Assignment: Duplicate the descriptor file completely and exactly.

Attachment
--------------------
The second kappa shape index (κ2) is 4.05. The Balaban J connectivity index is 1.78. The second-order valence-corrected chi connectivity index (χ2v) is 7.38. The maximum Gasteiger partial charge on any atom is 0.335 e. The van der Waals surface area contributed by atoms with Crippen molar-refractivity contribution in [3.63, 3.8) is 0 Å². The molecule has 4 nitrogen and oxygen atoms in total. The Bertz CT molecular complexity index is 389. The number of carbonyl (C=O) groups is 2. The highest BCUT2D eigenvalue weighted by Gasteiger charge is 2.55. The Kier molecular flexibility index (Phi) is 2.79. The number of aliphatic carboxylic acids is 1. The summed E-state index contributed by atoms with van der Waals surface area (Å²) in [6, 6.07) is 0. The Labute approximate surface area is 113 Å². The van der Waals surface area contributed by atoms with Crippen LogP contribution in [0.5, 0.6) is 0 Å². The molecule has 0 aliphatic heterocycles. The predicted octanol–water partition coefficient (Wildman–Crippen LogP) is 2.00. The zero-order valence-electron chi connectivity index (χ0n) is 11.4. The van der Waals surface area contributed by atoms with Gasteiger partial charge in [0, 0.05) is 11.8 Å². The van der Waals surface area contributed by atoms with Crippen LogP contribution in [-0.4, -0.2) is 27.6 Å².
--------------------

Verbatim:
The second kappa shape index (κ2) is 4.05. The Balaban J connectivity index is 1.78. The second-order valence-corrected chi connectivity index (χ2v) is 7.38. The maximum Gasteiger partial charge on any atom is 0.335 e. The van der Waals surface area contributed by atoms with Crippen molar-refractivity contribution in [3.63, 3.8) is 0 Å². The molecule has 4 nitrogen and oxygen atoms in total. The Bertz CT molecular complexity index is 389. The number of carbonyl (C=O) groups is 2. The highest BCUT2D eigenvalue weighted by Gasteiger charge is 2.55. The Kier molecular flexibility index (Phi) is 2.79. The number of aliphatic carboxylic acids is 1. The summed E-state index contributed by atoms with van der Waals surface area (Å²) in [6, 6.07) is 0. The Labute approximate surface area is 113 Å². The van der Waals surface area contributed by atoms with Crippen LogP contribution in [0.5, 0.6) is 0 Å². The molecule has 0 aliphatic heterocycles. The predicted octanol–water partition coefficient (Wildman–Crippen LogP) is 2.00. The zero-order valence-electron chi connectivity index (χ0n) is 11.4. The van der Waals surface area contributed by atoms with Gasteiger partial charge in [0, 0.05) is 11.8 Å². The van der Waals surface area contributed by atoms with Crippen LogP contribution in [-0.4, -0.2) is 27.6 Å².